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  1.  5
    Robert Paul Churchill (2014). The Ethics of Teaching and The Emergence of MOOCs: Should Philosophers Support the MOOC? Philosophy in the Contemporary World 21 (1):26-40.
    MOOCS, or massive, online, and open courses aheady have made a major impact on college education. They are touted as a means of developing the best educational products most efficiently and to the widest possible audiences. Of several reasons for concern about MOOCs, however, one briefly considered here isthe contribution MOOCs might make to the decline of the professoriate. The major issue I discuss pertains to the way we ought to understand the ethics of teaching. While promoters of MOOCs believe (...)
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  2.  15
    Robert Paul Churchill & Erin Street (2004). Is There a Paradox of Altruism? In Jonathan Seglow (ed.), Critical Review of International Social and Political Philosophy. F. Cass Publishers. pp. 87-105.
    Behavioural scientists show altruism to exist as a distinctive personality. Yet when subjected to philosophical scrutiny, and altruistic personality is prima facie paradoxical. To motivate herself to help others, the altruist needs ?extensivity?, the capacity to compassionately identify with others. To aid others effectively, however, the altruist must have individuation, the possession of highly developed autonomy and self-efficacy. We assert that a better understanding of the relationship between concern for others and concern for self reveals the paradox to be merely (...)
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  3.  7
    Robert Paul Churchill (2007). Moral Toleration and Deep Reconciliation. Philosophy in the Contemporary World 14 (1):99-112.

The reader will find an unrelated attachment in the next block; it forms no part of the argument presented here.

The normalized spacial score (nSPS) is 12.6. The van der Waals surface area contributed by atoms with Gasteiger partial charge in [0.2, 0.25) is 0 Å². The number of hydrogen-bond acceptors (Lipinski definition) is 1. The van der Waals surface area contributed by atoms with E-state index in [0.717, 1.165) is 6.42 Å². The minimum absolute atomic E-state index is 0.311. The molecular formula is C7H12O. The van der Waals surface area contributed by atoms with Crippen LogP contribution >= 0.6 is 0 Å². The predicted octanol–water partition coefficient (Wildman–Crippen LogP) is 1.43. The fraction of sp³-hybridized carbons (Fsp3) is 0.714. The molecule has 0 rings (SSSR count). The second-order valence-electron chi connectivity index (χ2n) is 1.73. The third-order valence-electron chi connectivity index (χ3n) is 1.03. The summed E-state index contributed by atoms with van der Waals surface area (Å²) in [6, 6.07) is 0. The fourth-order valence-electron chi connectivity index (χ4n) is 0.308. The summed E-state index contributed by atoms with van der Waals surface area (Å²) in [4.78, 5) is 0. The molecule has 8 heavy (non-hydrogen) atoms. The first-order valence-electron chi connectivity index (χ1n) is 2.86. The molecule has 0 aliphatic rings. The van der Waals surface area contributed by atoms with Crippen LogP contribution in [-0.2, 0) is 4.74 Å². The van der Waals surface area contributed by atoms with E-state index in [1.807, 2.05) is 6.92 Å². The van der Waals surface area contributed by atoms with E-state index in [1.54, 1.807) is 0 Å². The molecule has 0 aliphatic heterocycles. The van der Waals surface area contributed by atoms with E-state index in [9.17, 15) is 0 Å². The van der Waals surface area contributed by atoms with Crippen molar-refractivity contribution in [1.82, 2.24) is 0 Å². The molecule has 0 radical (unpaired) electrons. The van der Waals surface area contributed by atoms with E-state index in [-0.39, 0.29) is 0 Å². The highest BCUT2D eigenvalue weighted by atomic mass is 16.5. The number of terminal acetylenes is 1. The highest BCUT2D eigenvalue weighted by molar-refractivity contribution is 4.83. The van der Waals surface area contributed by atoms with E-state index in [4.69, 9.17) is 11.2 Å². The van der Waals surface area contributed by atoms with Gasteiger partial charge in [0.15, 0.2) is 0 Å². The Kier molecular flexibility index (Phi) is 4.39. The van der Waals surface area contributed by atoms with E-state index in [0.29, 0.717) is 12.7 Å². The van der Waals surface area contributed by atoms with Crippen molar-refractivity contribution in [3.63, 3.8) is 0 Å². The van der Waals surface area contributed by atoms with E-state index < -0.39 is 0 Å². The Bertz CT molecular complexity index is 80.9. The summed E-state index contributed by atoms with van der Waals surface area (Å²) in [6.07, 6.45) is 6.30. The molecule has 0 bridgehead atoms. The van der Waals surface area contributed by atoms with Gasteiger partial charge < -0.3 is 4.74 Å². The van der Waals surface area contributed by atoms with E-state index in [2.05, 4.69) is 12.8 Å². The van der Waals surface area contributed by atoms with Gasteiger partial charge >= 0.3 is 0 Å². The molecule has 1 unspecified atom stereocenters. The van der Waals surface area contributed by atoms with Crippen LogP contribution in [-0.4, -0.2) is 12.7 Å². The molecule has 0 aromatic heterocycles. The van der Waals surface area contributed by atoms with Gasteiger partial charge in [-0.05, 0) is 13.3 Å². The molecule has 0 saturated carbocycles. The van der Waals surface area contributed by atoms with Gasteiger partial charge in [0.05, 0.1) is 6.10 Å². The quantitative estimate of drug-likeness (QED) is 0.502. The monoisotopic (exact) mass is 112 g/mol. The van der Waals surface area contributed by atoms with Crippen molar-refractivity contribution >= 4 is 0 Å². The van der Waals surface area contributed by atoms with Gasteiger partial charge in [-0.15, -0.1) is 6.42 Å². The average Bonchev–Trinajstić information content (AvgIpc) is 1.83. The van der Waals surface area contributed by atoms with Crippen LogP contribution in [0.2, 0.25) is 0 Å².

Societies emerging from severe internal bloodshed along ethnic, racial or religious lines face significant problems of reconciliation. A particularly “deep” form of recognition between former victims and offenders is necessary to end enmity and achieve solidarity. Yet it appears that deep reconciliation is logically incoherent as it requires that forgiveness be asked and be given for acts that are inexcusable and unforgivable. I argue, however, that toleration, understood as moral attitudes and dispositions, helps us understand why deep reconciliation is logically (...)
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  4. Robert Paul Churchill (2009). Becoming Moral Agents : On the Personal Worldview Imperative. In John-Stewart Gordon (ed.), Morality and Justice: Reading Boylan's a Just Society. Lexington Books.
     
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  5. Robert Paul Churchill (2011). Global Human Rights. In Michael Boylan (ed.), The Morality and Global Justice Reader. Westview Press.
     
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  6. Robert Paul Churchill & Erin Street (2002). Is There a Paradox of Altruism? Critical Review of International Social and Political Philosophy 5 (4):87-105.
  7. Robert Paul Churchill (ed.) (1994). The Ethics of Liberal Democracy: Morality and Democracy in Theory and Practice. Berg.
     
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  8. John-Stewart Gordon, Michael Boylan, Robert Paul Churchill, James A. Donahue, Marcus Duwell, Dale Jacquette, Tanja Kohen, Christopher Lowry, Seumas Miller, Gabriel Palmer-Fernandez, Johann-Christian Poder, Edward H. Spence, Udo Schuklenk, Wanda Teays & Rosemarie Tong (2009). Morality and Justice: Reading Boylan's 'a Just Society'. Lexington Books.
    The essays in this book engage the original and controversial claims from Michael Boylan's A Just Society. Each essay discusses Boylan's claims from a particular chapter and offers a critical analysis of these claims. Boylan responds to the essays in his lengthy and philosophically rich reply.
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